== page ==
Jan 02, 2015 Stephany rated it liked it
Great storytelling. I appreciate writers who take something right beneath our noses, show us we don't know anything about it, and then correct that - ideally in a "journey" format. Like so much else (cheap apparel, software that seems magical, container ships, sewage and plumbing, electricity), we take the quality and variety of food we enjoy for granted, blind to the army of somewhat shunned, low paid, unappreciated people who bring it to us. Cook introduces us to these people, fortunately, but ...more
Feb 19, 2014 Manuel rated it really liked it
I love food writing and behind-the-scenes accounts so this was a fun read for me. It’s packed with trivia about exotic mushrooms and their environs. The other fascinating part of the story is the people who pick the mushrooms. Immigrants and folks on the rough edges of society, picking for cash, busting ass to make ends meet.

For much of the book the author travels along with Jeremy Faber in mushroom buyer adventures along the West Coast of North America. Faber is the founder of Found and Foraged
Greg Gerot
Feb 10, 2015 Greg Gerot rated it it was amazing
This is one of the most unusual books I've ever read. Now reading for the 2nd time. The author really did his homework, living with and experiencing the life of those who pursue after the elusive mushroom for a living. It inspired me when it comes to outdoorsmanship and toughness. Made me want to get with the program and follow last year's burn this spring in search of the elusive morel. Lots of facts, great characters, especially Jerry Faber, and reads like a novel. Fascinating! One of the best ...more
Aug 17, 2015 KennyO rated it really liked it
I'm no forager but when Langdon Cook had a speaking engagement in our town [that sounds stilted enough, eh?] I went to hear him. I found myself in a SRO crowd of people, most with duff on their boots. Cook was interesting and his speech and Q&A and fungal photography were well received. On departing I bought The Mushroom Hunters in the lobby. His book reads the way Cook talks. He was easy to watch and hear at the program and it's a smooth segue to the book, which I find to be a relaxed, enjo ...more
Jul 31, 2014 Jenn rated it liked it
Shelves: non-fiction, audio
This book was interesting, but not great. Langdon Cook takes the reader into the subculture of mushroom gatherers, both those who do it as hobbyists and those that pick mushrooms and other wild edibles for a living. The material has the potential to be captivating, but his telling falls flat. In part, this is due to his superior attitude about the people he meets (even when he seems to genuinely like them) and cooking/eating well. All in all, if mushrooming is a topic that interests you, by all ...more
« previous 1 3 4 5 6 7 8 9 58 59 next »
There are no discussion topics on this book yet. Be the first to start one »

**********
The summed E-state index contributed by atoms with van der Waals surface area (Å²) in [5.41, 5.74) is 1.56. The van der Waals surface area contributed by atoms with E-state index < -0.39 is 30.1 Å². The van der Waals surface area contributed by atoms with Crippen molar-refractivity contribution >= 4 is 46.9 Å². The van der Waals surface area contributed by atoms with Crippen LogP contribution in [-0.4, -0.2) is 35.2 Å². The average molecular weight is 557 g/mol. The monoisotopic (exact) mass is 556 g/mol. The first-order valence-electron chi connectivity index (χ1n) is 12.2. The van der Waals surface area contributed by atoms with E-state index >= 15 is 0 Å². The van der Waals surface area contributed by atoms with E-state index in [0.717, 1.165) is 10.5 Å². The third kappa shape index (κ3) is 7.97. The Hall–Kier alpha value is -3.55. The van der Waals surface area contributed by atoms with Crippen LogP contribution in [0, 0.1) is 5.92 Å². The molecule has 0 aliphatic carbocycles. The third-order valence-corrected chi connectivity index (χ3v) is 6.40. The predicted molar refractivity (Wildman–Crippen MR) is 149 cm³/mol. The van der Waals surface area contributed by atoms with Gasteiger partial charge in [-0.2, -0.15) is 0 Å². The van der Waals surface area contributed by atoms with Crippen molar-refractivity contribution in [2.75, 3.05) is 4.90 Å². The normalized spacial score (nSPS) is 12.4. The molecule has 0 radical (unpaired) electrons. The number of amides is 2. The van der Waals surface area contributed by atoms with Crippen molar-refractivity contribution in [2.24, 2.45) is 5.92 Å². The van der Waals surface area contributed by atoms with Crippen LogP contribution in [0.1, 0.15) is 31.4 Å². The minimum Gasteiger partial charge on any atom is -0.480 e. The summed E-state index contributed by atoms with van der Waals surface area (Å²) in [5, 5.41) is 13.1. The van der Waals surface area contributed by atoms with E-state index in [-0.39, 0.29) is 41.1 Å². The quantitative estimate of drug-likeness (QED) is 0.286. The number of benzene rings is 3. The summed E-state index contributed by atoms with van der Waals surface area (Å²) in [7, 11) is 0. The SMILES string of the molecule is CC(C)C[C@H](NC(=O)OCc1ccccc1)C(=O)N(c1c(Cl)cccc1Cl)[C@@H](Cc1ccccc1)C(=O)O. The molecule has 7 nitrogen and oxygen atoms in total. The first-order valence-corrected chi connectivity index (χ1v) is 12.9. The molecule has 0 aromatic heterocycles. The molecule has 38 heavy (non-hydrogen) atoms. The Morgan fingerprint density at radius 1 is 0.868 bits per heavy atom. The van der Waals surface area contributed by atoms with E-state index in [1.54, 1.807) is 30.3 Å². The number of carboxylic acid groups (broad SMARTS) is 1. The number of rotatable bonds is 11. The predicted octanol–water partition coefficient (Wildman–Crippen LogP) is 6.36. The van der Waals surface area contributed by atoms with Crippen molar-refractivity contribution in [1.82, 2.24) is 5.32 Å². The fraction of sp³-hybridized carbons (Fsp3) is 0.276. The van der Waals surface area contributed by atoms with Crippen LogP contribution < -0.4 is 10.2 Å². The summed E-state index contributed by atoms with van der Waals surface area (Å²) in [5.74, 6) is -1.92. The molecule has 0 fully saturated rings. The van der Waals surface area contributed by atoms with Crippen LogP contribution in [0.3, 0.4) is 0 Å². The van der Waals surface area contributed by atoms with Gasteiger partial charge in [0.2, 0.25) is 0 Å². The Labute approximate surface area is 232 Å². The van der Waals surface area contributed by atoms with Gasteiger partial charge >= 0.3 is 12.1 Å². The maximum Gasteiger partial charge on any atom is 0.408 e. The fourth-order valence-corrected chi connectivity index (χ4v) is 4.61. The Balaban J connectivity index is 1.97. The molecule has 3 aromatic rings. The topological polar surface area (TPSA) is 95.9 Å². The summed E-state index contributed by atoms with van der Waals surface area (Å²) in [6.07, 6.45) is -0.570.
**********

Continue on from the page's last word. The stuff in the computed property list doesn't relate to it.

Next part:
• All That the Rain Promises and More: A Hip Pocket Guide to Western Mushrooms
  • Edible Wild Plants: Wild Foods from Dirt to Plate
  • Dandelion Hunter: Foraging the Urban Wilderness
  • Smoke and Pickles: Recipes and Stories from a New Southern Kitchen
  • Chanterelle Dreams, Amanita Nightmares: The Love, Lore, and Mystique of Mushrooms
  • The Good Rain: Across Time & Terrain in the Pacific Northwest
  • Gardening at the Dragon's Gate: At Work in the Wild and Cultivated World
  • Seeing Trees: Discover the Extraordinary Secrets of Everyday Trees
  • Growing a Farmer: How I Learned to Live Off the Land
  • Cold Antler Farm: A Memoir of Growing Food and Celebrating Life on a Scrappy Six-Acre Homestead
  • Edible Wild Plants: A North American Field Guide
  • The New Persian Kitchen
  • Thuggin In Miami (The Family Is Made : Part 1)
  • Storm Kings: America's First Tornado Chasers
  • Hunt, Gather, Cook: Finding the Forgotten Feast
  • Ina Coolbrith: The Bittersweet Song of California's First Poet Laureate
  • Mycophilia: Revelations from the Weird World of Mushrooms
  • The King of California: J.G. Boswell and the Making of a Secret American Empire
Langdon Cook is the author of The Mushroom Hunters: On the Trail of an Underground America (Ballantine, 2013), which Publishers Weekly called "intrepid and inspired," and Fat of the Land: Adventures of a 21st Century Forager (Mountaineers, 2009), which The Seattle Times called "lyrical, practical and quixotic." His writing has appeared in numerous publications, including Terrain, Gray’s Sporti ...more
More about Langdon Cook...

Share This Book

“I had come to Boyne City because I have always been drawn to nature's secrets more than to, say Hollywood's secrets or the secrets of Wall Street hedge-fund managers. Nature is real. It exists beyond our ability to create it or even mediate it.” 1 likes
“If what a tree or a bush does is lost on you, You are surely lost. Stand still. The forest knows Where you are. You must let it find you. —DAVID WAGONER” 0 likes
More quotes…